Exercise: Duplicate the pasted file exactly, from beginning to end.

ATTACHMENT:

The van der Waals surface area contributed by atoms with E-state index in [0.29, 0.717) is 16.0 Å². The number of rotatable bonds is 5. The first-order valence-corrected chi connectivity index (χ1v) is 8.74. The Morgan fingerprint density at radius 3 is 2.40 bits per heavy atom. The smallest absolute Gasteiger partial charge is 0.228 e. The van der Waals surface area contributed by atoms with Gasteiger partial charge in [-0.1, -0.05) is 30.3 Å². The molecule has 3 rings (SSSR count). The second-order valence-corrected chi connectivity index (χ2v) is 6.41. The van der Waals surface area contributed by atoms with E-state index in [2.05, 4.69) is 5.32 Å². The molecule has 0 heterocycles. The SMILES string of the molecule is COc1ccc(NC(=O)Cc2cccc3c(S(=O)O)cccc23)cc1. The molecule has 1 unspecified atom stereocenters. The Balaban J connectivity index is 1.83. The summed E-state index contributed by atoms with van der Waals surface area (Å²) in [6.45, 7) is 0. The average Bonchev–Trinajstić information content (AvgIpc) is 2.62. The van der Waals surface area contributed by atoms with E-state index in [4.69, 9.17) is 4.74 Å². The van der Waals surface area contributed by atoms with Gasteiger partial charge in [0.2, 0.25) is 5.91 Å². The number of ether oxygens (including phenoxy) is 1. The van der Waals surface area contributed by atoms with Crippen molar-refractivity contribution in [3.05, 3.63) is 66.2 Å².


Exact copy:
The van der Waals surface area contributed by atoms with E-state index in [0.29, 0.717) is 16.0 Å². The number of rotatable bonds is 5. The first-order valence-corrected chi connectivity index (χ1v) is 8.74. The Morgan fingerprint density at radius 3 is 2.40 bits per heavy atom. The smallest absolute Gasteiger partial charge is 0.228 e. The van der Waals surface area contributed by atoms with Gasteiger partial charge in [-0.1, -0.05) is 30.3 Å². The molecule has 3 rings (SSSR count). The second-order valence-corrected chi connectivity index (χ2v) is 6.41. The van der Waals surface area contributed by atoms with E-state index in [2.05, 4.69) is 5.32 Å². The molecule has 0 heterocycles. The SMILES string of the molecule is COc1ccc(NC(=O)Cc2cccc3c(S(=O)O)cccc23)cc1. The molecule has 1 unspecified atom stereocenters. The Balaban J connectivity index is 1.83. The summed E-state index contributed by atoms with van der Waals surface area (Å²) in [6.45, 7) is 0. The average Bonchev–Trinajstić information content (AvgIpc) is 2.62. The van der Waals surface area contributed by atoms with E-state index in [4.69, 9.17) is 4.74 Å². The van der Waals surface area contributed by atoms with Gasteiger partial charge in [0.2, 0.25) is 5.91 Å². The number of ether oxygens (including phenoxy) is 1. The van der Waals surface area contributed by atoms with Crippen molar-refractivity contribution in [3.05, 3.63) is 66.2 Å².